Herbaceous perennials plants Scotland

DSC_0101Perennials keep coming back year after year, in the garden but also in designers’ sketchbooks.

Their popularity is understandable, offering as they do a marvellous range of forms; an array of leaf shapes and textures and a rainbow of colours. And while their habit of dying back in the winter (unless they’re evergreen) means they don’t have the staying power of many shrubs, they bring dynamism to the garden and the promise of their return each spring. Hold off on the cutting back and many will also offer faded but sculptural foliage and seed heads through the colder months.

Perennials can live for just a few years or much, much longer.

Before you get started, it’s worth drawing up a planting plan showing where each plant will go – this will come in very handy once you get outside and when your perennials have disappeared during the colder months. As you do it, you can check that each plant will be in a place where it’ll get the light, moisture, space and shelter that it needs. From a design point of view, it works well to plant each variety in groups of odd numbers – threes, fives or sevens.

1. Your plants

2. Garden fork and spade

3. Organic matter such as compost or well-rotted manure

4. Mulch

DSC_00901. Loosen the soil and remove all weeds and their roots from the planting area.

2. Many perennials thrive in a moist, well-drained soil so you’ll need to dig in organic matter such as well-rotted manure or compost if you haven’t done so already.

3. Using your planting plan, lay the plants out on the ground in their pots and then make any necessary tweaks to their positions.

4. Water all the pots thoroughly and let them drain.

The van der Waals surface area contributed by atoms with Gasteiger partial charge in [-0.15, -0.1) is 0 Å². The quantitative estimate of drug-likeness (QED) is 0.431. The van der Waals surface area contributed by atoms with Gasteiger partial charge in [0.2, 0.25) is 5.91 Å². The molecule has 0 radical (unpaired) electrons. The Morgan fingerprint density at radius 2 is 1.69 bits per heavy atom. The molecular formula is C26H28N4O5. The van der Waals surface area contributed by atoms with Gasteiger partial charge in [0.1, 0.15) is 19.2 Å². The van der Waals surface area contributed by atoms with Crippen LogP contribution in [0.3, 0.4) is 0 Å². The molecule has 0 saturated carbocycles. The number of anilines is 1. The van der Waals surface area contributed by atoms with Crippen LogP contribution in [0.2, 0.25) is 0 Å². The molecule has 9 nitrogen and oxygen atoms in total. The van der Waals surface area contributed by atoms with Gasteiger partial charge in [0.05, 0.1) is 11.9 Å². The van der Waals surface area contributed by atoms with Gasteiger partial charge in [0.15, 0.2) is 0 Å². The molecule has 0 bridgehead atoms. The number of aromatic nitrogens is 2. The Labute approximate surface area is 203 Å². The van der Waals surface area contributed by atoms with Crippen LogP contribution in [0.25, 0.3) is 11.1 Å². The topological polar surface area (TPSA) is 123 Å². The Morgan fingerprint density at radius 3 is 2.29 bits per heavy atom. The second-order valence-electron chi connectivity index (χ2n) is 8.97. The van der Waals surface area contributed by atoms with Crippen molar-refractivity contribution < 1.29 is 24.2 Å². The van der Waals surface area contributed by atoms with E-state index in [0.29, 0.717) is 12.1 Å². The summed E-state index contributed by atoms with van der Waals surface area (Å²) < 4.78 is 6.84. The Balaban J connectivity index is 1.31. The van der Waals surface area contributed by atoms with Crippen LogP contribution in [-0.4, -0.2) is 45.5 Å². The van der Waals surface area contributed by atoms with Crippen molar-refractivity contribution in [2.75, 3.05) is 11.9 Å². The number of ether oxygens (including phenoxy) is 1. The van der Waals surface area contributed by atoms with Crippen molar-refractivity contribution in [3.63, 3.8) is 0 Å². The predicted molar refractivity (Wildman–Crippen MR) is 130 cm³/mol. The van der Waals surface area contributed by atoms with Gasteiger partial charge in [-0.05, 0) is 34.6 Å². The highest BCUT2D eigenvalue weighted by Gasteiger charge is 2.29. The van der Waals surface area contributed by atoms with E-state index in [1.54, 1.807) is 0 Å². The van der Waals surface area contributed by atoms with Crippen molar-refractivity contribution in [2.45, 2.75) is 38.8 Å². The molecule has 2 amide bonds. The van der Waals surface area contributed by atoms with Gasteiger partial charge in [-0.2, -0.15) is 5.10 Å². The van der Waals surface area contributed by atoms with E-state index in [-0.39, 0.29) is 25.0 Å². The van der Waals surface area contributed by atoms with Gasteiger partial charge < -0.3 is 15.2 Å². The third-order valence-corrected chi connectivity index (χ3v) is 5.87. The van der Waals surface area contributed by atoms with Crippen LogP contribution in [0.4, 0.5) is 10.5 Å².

5. Most perennials need to be planted at the same depth as they were in their pot. Once you’ve dug each hole, place the container in it and, if you need to, add or take away soil under the pot to get the right level.

DSC_01006. Then remove each plant by inverting the pot and, if necessary, tapping the base, and then sliding the pot off the roots.

7. Tease the roots from the base and sides (here you may find new shoots growing and will need to take care they are not damaged). This will encourage roots to grow out into the soil, allowing the plant to establish more quickly.

8. Place the plant in the hole and add soil around the root ball, checking the plant is upright. Firm in using your fingers.

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The New Zealand garden dictionary : a dictionary of plants in general cultivation in New Zealand, arranged in alphabetical order, giving the cultivation, propagation, and peculiarities of annuals, bulbs, herbaceous perennials ... and fruit trees. Designed for quick and easy reference
Book (Reed)

Nonsequitur alert re: shade

2004-03-05 18:31:17 by you_bastard

Druse, Ken: The Natural Shade Garden;
Eighty Great Natural Shade Garden Plants
Schultz, Warren: For Your Garden : Shade Gardens; Shade Gardens;For Your Garden: Shade Gardens
Cramer, Harriet L.
* Garden in the Shade
* Great Gardens in the Shade
Morse, H.K.
* GARDENING IN THE SHADE Planting the Shaded Garden with Shrubs and Herbaceous Perennials
* Gardening in the Shade: planting the shaded garden with shrubs and herbaceous perennials. 1939. dj HC
Brown, George E.
* Shade Plants for Garden and Woodland
Chatto, Beth
* Beth Chatto's Woodland Garden: Shade-Loving Plants for Year-Round Interest
* Woodland Garden
* The Sheltered Garden
Burrell, C. Colston

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